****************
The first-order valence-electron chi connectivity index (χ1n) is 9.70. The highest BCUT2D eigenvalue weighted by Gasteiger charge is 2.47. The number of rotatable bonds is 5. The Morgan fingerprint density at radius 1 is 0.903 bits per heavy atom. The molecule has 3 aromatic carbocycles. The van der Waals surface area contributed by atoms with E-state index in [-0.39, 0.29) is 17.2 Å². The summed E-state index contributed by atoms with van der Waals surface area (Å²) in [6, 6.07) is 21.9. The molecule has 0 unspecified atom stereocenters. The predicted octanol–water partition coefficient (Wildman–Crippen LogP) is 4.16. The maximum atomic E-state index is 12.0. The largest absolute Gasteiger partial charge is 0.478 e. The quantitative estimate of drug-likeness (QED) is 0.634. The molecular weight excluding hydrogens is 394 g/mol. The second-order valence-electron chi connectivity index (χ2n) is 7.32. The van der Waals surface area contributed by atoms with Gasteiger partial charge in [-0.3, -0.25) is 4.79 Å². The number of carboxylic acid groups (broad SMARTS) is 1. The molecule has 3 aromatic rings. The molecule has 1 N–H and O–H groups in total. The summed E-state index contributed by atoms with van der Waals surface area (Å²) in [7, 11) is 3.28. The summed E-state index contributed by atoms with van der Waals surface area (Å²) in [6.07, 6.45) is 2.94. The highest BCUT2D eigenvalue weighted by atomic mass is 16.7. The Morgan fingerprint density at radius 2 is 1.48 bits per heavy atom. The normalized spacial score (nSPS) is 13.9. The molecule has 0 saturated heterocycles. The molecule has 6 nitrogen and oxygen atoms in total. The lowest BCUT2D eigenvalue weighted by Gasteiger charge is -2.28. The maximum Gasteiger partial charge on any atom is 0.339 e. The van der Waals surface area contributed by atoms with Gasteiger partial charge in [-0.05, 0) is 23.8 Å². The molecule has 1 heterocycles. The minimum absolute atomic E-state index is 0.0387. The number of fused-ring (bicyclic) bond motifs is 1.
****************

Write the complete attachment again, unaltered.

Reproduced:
The first-order valence-electron chi connectivity index (χ1n) is 9.70. The highest BCUT2D eigenvalue weighted by Gasteiger charge is 2.47. The number of rotatable bonds is 5. The Morgan fingerprint density at radius 1 is 0.903 bits per heavy atom. The molecule has 3 aromatic carbocycles. The van der Waals surface area contributed by atoms with E-state index in [-0.39, 0.29) is 17.2 Å². The summed E-state index contributed by atoms with van der Waals surface area (Å²) in [6, 6.07) is 21.9. The molecule has 0 unspecified atom stereocenters. The predicted octanol–water partition coefficient (Wildman–Crippen LogP) is 4.16. The maximum atomic E-state index is 12.0. The largest absolute Gasteiger partial charge is 0.478 e. The quantitative estimate of drug-likeness (QED) is 0.634. The molecular weight excluding hydrogens is 394 g/mol. The second-order valence-electron chi connectivity index (χ2n) is 7.32. The van der Waals surface area contributed by atoms with Gasteiger partial charge in [-0.3, -0.25) is 4.79 Å². The number of carboxylic acid groups (broad SMARTS) is 1. The molecule has 3 aromatic rings. The molecule has 1 N–H and O–H groups in total. The summed E-state index contributed by atoms with van der Waals surface area (Å²) in [7, 11) is 3.28. The summed E-state index contributed by atoms with van der Waals surface area (Å²) in [6.07, 6.45) is 2.94. The highest BCUT2D eigenvalue weighted by atomic mass is 16.7. The Morgan fingerprint density at radius 2 is 1.48 bits per heavy atom. The normalized spacial score (nSPS) is 13.9. The molecule has 0 saturated heterocycles. The molecule has 6 nitrogen and oxygen atoms in total. The lowest BCUT2D eigenvalue weighted by Gasteiger charge is -2.28. The maximum Gasteiger partial charge on any atom is 0.339 e. The van der Waals surface area contributed by atoms with Gasteiger partial charge in [-0.05, 0) is 23.8 Å². The molecule has 1 heterocycles. The minimum absolute atomic E-state index is 0.0387. The number of fused-ring (bicyclic) bond motifs is 1.